And no, that doesn’t mean digital as in ones and zeros or bits and bytes
It means online promotion is a digital world where elective healthcare practices either get ranked sufficiently high in search engines to make impressions or they don’t. A practice website is viewed by potential patient eyeballs, or it’s not. The healthcare provider receives a phone call, an email inquiry, or a newsletter subscription, or it does not.
There’s no such thing as half a surgery or half a procedure. Likewise, in online medical marketing, there aren’t half impressions, half clicks, or half inquiries.
When executing a successful online marketing campaign, it’s all or nothing
Why do we care about all this? We care because too often practice professionals make a critically flawed assumption, one which leads to lost investment, lost ROI, and years of lacklustre performance in search engines and market share.
Before embarking upon a website project, savvy practice professionals ask many questions and learn about SEO, website design, calls to action and site conversions. They learn that successful online marketing demands investment, time and persistence; but when done correctly, it delivers a significant Return on Investment (ROI). But for this to occur, potential patients must follow each step from “awareness of need” to office consult or the marketing investment is lost. When potential patients are unable to find a practice in search or the website doesn’t provide the information or impression expected, the patient simply finds another local provider. That competitor receives the inquiry and opportunity to impress with excellent quality of care. They’re able to provide services, follow up procedures and to receive referrals from happy patients.
Less experienced practice professionals receive the same information, and they appreciate the “R” of ROI, but they discard the necessity of the “I” in ROI. Specifically, they assume that a fraction of the ROI can be achieved with an equal fraction of the investment. Not true. Investing less than is necessary to guide potential patients all the way through to office consults delivers almost zero return. Medical practices must invest sufficiently in online marketing to acquire office visits or delay until sufficient capital, time and attention are available. Go big or go home.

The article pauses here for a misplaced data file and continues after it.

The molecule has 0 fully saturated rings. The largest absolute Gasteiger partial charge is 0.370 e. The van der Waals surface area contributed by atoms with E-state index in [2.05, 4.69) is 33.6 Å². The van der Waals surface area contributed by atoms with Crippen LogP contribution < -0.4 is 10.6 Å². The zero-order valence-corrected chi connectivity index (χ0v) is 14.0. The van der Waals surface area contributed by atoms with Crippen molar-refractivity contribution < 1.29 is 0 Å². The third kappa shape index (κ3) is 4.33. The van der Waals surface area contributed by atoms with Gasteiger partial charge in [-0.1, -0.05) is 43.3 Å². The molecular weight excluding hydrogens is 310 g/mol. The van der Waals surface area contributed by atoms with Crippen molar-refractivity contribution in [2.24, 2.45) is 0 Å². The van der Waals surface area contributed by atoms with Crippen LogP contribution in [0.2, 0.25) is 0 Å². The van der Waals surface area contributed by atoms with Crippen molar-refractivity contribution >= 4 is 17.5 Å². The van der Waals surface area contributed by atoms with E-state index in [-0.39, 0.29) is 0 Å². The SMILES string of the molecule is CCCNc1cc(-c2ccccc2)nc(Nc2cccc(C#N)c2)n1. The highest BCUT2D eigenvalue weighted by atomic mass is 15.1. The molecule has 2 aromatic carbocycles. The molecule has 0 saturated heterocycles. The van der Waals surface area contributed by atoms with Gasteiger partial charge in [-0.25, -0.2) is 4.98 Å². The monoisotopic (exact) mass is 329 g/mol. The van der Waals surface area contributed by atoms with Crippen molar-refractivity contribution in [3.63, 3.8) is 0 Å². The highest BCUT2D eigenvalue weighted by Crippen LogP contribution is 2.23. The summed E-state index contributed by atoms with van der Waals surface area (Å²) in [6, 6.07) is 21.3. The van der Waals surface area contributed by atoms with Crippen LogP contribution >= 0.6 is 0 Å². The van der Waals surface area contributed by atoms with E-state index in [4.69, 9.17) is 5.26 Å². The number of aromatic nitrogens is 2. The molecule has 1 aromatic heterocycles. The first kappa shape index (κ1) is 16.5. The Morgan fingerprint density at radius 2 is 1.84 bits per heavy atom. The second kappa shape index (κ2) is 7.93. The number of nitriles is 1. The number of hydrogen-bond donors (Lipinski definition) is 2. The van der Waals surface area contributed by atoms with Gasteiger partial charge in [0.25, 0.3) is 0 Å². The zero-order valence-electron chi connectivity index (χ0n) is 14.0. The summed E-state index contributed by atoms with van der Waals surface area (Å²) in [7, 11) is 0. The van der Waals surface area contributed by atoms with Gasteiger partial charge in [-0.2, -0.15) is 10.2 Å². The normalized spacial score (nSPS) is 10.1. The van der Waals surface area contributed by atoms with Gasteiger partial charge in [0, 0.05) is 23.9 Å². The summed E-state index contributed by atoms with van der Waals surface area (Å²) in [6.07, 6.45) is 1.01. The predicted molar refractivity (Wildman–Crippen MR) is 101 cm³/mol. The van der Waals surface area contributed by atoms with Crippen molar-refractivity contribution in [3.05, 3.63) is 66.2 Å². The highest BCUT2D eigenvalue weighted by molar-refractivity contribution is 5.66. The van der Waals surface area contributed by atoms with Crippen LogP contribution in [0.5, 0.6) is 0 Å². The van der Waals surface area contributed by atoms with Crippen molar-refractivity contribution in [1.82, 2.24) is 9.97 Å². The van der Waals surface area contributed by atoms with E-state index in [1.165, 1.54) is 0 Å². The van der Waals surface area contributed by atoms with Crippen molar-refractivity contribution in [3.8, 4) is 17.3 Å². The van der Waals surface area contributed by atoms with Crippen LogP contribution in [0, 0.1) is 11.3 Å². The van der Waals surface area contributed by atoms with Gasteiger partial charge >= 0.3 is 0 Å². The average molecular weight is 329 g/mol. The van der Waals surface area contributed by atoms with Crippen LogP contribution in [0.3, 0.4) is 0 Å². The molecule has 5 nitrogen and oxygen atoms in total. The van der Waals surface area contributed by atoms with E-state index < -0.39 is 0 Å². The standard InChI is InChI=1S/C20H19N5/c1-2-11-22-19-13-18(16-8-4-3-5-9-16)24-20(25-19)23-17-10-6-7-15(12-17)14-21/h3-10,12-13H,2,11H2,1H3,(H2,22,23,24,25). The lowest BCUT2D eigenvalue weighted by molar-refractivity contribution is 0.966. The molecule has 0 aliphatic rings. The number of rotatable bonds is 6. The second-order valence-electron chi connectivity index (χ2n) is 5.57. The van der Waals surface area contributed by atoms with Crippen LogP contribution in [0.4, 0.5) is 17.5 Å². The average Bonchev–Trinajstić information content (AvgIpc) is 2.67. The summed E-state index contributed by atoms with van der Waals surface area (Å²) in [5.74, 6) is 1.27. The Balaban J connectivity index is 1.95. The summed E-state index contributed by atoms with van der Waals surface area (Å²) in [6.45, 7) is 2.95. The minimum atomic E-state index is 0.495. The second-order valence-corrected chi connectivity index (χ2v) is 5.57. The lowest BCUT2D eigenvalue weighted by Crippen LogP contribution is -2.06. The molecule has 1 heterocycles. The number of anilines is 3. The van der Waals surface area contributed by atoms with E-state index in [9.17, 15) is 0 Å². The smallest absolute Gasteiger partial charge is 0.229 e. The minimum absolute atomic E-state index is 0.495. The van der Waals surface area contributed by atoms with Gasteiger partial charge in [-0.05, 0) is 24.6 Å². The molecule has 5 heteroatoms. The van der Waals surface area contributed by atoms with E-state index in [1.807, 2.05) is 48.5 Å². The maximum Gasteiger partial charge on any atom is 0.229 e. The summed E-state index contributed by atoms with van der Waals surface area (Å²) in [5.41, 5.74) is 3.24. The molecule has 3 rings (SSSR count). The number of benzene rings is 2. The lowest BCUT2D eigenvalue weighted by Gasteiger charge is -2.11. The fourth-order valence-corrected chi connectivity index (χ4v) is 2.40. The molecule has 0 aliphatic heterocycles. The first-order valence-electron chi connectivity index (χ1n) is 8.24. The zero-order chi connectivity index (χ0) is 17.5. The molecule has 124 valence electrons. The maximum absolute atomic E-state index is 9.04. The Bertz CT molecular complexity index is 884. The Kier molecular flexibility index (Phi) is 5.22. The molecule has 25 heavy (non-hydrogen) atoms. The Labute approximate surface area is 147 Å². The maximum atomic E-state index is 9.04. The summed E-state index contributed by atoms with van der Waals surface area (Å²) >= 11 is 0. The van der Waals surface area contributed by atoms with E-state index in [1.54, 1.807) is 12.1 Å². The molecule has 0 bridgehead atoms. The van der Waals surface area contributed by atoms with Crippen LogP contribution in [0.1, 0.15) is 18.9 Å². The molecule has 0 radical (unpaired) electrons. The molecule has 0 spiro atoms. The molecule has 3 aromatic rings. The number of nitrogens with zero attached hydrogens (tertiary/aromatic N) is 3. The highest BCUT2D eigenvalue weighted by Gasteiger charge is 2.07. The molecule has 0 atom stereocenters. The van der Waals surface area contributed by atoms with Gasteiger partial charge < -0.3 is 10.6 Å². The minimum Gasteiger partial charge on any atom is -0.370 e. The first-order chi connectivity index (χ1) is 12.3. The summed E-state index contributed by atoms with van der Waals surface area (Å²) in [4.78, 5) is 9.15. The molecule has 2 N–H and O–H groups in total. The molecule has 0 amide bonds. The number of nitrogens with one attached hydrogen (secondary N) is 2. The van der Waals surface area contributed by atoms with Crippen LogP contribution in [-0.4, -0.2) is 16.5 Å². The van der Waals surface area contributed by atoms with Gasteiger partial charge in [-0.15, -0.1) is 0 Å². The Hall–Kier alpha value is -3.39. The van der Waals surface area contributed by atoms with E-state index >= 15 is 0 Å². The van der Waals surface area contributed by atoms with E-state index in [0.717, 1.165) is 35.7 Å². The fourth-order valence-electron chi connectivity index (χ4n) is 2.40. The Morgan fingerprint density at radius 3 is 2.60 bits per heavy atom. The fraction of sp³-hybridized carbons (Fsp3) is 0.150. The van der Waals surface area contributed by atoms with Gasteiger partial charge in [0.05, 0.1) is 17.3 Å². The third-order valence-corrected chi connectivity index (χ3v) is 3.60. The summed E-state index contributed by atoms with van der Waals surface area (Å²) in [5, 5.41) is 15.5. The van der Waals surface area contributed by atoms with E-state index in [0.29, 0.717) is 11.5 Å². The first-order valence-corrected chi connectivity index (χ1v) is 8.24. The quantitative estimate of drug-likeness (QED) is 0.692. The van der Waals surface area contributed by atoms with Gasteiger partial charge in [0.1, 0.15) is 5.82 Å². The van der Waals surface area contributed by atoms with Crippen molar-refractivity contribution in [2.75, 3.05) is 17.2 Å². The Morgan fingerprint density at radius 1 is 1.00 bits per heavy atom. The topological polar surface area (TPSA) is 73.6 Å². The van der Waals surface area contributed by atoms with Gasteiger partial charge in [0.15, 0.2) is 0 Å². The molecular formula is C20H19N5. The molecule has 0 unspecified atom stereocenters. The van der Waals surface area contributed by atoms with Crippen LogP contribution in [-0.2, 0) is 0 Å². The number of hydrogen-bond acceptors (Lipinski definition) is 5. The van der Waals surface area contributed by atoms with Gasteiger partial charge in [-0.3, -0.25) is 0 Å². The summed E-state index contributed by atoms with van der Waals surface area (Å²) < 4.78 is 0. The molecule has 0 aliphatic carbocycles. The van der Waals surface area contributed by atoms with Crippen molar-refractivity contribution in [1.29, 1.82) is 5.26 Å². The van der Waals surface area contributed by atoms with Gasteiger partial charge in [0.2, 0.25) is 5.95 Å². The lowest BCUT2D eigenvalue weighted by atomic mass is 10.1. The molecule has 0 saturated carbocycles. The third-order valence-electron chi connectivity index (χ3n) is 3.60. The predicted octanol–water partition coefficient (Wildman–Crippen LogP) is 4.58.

Consumer Behaviour in Elective Healthcare Decisions
From the perspective of potential patients, elective healthcare procedures are rarely reimbursed by insurance. Therefore these patients are particularly careful in researching procedures and vetting medical providers. They employ search engines in every aspect: to research conditions and procedures, and ultimately to find local providers; but rarely do those patients travel beyond the first or second page results. Instead they’ll perform shallow initial queries followed up quickly by equally shallow queries using newly acquired targeted keywords derived from the initial query results.
For the practice ranking 500th in search results on the fiftieth page of Google, a move of 460 positions to the fortieth position (fourth page) feels like a dramatic improvement and it certainly requires investment; but measured in actual return, the dollar improvement is nearly zero. Fortieth search position may register significantly better as a performance metric; but it provides no additional impressions or clicks.
An exception to the rule of “go big or go home” is when marketers deploy various off line tactics for patient impressions/engagement rather than SEO. This typically will include more traditional channels like billboards, post cards, or seminars. Instead of “pulling in” researching consumers through search, the marketer is “pushing out” to a slightly less urgent/less targeted audience. In this strategy, the marketer will drive patients back to the website manually by communicating the website URL.
Website investment with this strategy may be less since SEO isn’t a factor, but patients must still be impressed, educated, informed and motivated to take action. It’s a legitimate strategy in certain market segments where “big money” competitors can dominate search. For elective healthcare practices, potential ROI is so high and the likelihood of an overly dominant local search competitor is so remote that we question: 1. Why starve your potential ROI by ignoring potential patients seeking services online anonymously from the comfort of their home or office? and 2. How much additional effort/expenditure will you spend to blanket a mass audience versus targeting patients that are seeking out your specific services in search engines?
Brent Cavender is a co-founder of MetaMed Marketing. He heads up business development and marketing for MetaMed where he is the organization's chief practice educator and primary point of contact.